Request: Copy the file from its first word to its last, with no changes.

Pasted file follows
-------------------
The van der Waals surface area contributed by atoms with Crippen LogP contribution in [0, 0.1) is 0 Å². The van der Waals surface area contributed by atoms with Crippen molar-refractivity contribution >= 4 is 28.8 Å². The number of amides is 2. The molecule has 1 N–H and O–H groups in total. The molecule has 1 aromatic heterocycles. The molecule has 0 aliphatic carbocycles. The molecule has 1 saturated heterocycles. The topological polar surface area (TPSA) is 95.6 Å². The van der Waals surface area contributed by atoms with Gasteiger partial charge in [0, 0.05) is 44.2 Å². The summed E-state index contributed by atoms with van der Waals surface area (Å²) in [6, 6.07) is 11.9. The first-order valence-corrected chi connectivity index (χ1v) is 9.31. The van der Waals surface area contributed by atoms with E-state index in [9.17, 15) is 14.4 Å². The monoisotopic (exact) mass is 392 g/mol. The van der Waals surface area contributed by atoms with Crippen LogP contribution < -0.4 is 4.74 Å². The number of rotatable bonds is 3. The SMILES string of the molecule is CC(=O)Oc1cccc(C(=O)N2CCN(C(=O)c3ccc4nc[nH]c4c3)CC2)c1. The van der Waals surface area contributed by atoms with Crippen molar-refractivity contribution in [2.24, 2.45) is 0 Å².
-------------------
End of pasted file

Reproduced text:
The van der Waals surface area contributed by atoms with Crippen LogP contribution in [0, 0.1) is 0 Å². The van der Waals surface area contributed by atoms with Crippen molar-refractivity contribution >= 4 is 28.8 Å². The number of amides is 2. The molecule has 1 N–H and O–H groups in total. The molecule has 1 aromatic heterocycles. The molecule has 0 aliphatic carbocycles. The molecule has 1 saturated heterocycles. The topological polar surface area (TPSA) is 95.6 Å². The van der Waals surface area contributed by atoms with Gasteiger partial charge in [0, 0.05) is 44.2 Å². The summed E-state index contributed by atoms with van der Waals surface area (Å²) in [6, 6.07) is 11.9. The first-order valence-corrected chi connectivity index (χ1v) is 9.31. The van der Waals surface area contributed by atoms with E-state index in [9.17, 15) is 14.4 Å². The monoisotopic (exact) mass is 392 g/mol. The van der Waals surface area contributed by atoms with Crippen LogP contribution < -0.4 is 4.74 Å². The number of rotatable bonds is 3. The SMILES string of the molecule is CC(=O)Oc1cccc(C(=O)N2CCN(C(=O)c3ccc4nc[nH]c4c3)CC2)c1. The van der Waals surface area contributed by atoms with Crippen molar-refractivity contribution in [2.24, 2.45) is 0 Å².